Year created: 
DeCordova Exhibits

William Tucker, Horse X, 1987, Gift of David and Renee McKee, 2006.72

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35 x 21 x 36 inches

Gift of David and Renee McKee
Exhibit Date: 
On View Jul 01, 2015 - Dec 31, 2018

William Tucker came to prominence in the 1960s after training under Anthony Caro at St. Martin's School of Art in England. He was associated with the New Generation Sculptors and is considered a seminal figure in contemporary British sculpture. Tucker's early works are made from steel and recycled wood and were based on abstract, geometric shapes that incorporate large areas of negative space. His skeletal, geometric frames gave way to solid compositions cast from plaster and concrete. His increasing concern with nature and the human form led him to use more malleable materials and organic compositions. Tucker describes his later works as having "a more human presence, while not being figurative in a familiar sense."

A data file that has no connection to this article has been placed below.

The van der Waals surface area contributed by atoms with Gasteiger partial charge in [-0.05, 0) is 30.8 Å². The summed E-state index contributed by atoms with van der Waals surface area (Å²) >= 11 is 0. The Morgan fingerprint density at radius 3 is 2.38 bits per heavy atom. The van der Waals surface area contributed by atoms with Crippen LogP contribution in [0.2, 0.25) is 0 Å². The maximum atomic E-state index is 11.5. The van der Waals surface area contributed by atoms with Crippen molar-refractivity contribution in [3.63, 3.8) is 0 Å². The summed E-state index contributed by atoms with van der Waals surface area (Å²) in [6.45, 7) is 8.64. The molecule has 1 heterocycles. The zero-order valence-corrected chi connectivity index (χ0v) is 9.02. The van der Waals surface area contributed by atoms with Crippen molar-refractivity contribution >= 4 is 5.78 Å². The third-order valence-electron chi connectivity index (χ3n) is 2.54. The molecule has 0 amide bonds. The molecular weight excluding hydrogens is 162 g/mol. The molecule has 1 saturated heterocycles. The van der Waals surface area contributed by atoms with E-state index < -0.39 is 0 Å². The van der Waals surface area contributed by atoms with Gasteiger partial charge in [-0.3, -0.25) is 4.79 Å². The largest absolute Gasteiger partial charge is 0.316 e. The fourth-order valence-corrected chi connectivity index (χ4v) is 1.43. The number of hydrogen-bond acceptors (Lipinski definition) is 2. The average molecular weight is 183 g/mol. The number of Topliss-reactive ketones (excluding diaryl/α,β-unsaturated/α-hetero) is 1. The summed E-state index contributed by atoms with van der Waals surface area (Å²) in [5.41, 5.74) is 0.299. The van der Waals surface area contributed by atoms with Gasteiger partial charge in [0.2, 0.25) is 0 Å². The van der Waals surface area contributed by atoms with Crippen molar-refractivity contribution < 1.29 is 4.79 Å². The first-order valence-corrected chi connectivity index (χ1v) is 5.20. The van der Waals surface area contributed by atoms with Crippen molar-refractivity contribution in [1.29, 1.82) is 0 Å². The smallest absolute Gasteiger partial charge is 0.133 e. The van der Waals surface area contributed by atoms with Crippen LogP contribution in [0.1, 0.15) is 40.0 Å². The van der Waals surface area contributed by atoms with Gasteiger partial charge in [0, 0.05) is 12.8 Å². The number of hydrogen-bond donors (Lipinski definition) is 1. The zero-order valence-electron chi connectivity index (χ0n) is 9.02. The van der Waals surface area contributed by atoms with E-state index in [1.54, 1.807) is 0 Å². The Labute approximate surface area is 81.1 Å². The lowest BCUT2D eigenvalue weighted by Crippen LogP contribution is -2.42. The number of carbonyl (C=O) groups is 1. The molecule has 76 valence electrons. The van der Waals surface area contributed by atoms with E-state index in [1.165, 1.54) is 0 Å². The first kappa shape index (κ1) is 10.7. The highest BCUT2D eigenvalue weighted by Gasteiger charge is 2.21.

Horse X belongs to his sculptural series of horse heads produced since the 1980s. Tucker credits the ancient Chinese equestrian horse sculptures at Boston's Museum of Fine Arts as his inspiration, and mimics the green patina of the ancient small bronze sculptures in his own monumental works. The organic quality of the sculpture resembles natural rock formations, and contrasts with the hard edges of his earlier geometric works. The horse's head is abstracted but the title of the work helps to reveal the sculpture's figural qualities.